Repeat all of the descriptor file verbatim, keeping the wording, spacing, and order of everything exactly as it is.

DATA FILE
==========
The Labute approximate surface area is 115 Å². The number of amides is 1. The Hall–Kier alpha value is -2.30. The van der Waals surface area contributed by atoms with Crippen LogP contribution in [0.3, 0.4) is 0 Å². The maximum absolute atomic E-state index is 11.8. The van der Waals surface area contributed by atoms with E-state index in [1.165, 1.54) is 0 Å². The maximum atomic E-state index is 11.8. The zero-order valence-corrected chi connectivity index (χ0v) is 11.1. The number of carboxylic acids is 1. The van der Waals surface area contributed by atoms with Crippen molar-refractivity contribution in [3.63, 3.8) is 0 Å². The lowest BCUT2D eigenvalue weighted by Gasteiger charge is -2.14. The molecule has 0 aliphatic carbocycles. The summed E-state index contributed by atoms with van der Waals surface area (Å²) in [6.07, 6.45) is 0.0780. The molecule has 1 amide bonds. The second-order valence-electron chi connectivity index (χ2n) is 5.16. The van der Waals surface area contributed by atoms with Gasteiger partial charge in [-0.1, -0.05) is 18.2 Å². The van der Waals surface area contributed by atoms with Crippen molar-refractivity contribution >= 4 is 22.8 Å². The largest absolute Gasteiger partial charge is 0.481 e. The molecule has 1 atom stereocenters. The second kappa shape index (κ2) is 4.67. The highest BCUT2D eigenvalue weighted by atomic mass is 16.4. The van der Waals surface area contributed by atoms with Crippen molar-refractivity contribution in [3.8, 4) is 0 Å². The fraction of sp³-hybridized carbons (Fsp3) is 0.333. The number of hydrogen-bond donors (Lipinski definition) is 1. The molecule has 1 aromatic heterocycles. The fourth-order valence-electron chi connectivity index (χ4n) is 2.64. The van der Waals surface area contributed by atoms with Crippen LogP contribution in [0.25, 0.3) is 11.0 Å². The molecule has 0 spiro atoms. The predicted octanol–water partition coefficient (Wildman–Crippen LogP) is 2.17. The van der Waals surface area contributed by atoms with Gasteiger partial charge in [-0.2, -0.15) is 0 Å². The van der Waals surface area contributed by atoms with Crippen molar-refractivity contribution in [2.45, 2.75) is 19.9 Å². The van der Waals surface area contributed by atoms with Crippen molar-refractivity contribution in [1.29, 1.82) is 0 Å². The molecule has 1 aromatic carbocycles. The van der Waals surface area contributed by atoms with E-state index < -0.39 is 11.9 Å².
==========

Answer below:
The Labute approximate surface area is 115 Å². The number of amides is 1. The Hall–Kier alpha value is -2.30. The van der Waals surface area contributed by atoms with Crippen LogP contribution in [0.3, 0.4) is 0 Å². The maximum absolute atomic E-state index is 11.8. The van der Waals surface area contributed by atoms with E-state index in [1.165, 1.54) is 0 Å². The maximum atomic E-state index is 11.8. The zero-order valence-corrected chi connectivity index (χ0v) is 11.1. The number of carboxylic acids is 1. The van der Waals surface area contributed by atoms with Crippen molar-refractivity contribution in [3.63, 3.8) is 0 Å². The lowest BCUT2D eigenvalue weighted by Gasteiger charge is -2.14. The molecule has 0 aliphatic carbocycles. The summed E-state index contributed by atoms with van der Waals surface area (Å²) in [6.07, 6.45) is 0.0780. The molecule has 1 amide bonds. The second-order valence-electron chi connectivity index (χ2n) is 5.16. The van der Waals surface area contributed by atoms with Gasteiger partial charge in [-0.1, -0.05) is 18.2 Å². The van der Waals surface area contributed by atoms with Crippen molar-refractivity contribution >= 4 is 22.8 Å². The largest absolute Gasteiger partial charge is 0.481 e. The molecule has 1 atom stereocenters. The second kappa shape index (κ2) is 4.67. The highest BCUT2D eigenvalue weighted by atomic mass is 16.4. The van der Waals surface area contributed by atoms with Crippen molar-refractivity contribution in [3.8, 4) is 0 Å². The fraction of sp³-hybridized carbons (Fsp3) is 0.333. The number of hydrogen-bond donors (Lipinski definition) is 1. The molecule has 1 aromatic heterocycles. The fourth-order valence-electron chi connectivity index (χ4n) is 2.64. The van der Waals surface area contributed by atoms with Crippen LogP contribution in [0.25, 0.3) is 11.0 Å². The molecule has 0 spiro atoms. The predicted octanol–water partition coefficient (Wildman–Crippen LogP) is 2.17. The van der Waals surface area contributed by atoms with Gasteiger partial charge in [-0.2, -0.15) is 0 Å². The van der Waals surface area contributed by atoms with Crippen molar-refractivity contribution in [2.45, 2.75) is 19.9 Å². The van der Waals surface area contributed by atoms with Crippen molar-refractivity contribution in [1.29, 1.82) is 0 Å². The molecule has 1 aromatic carbocycles. The van der Waals surface area contributed by atoms with E-state index < -0.39 is 11.9 Å².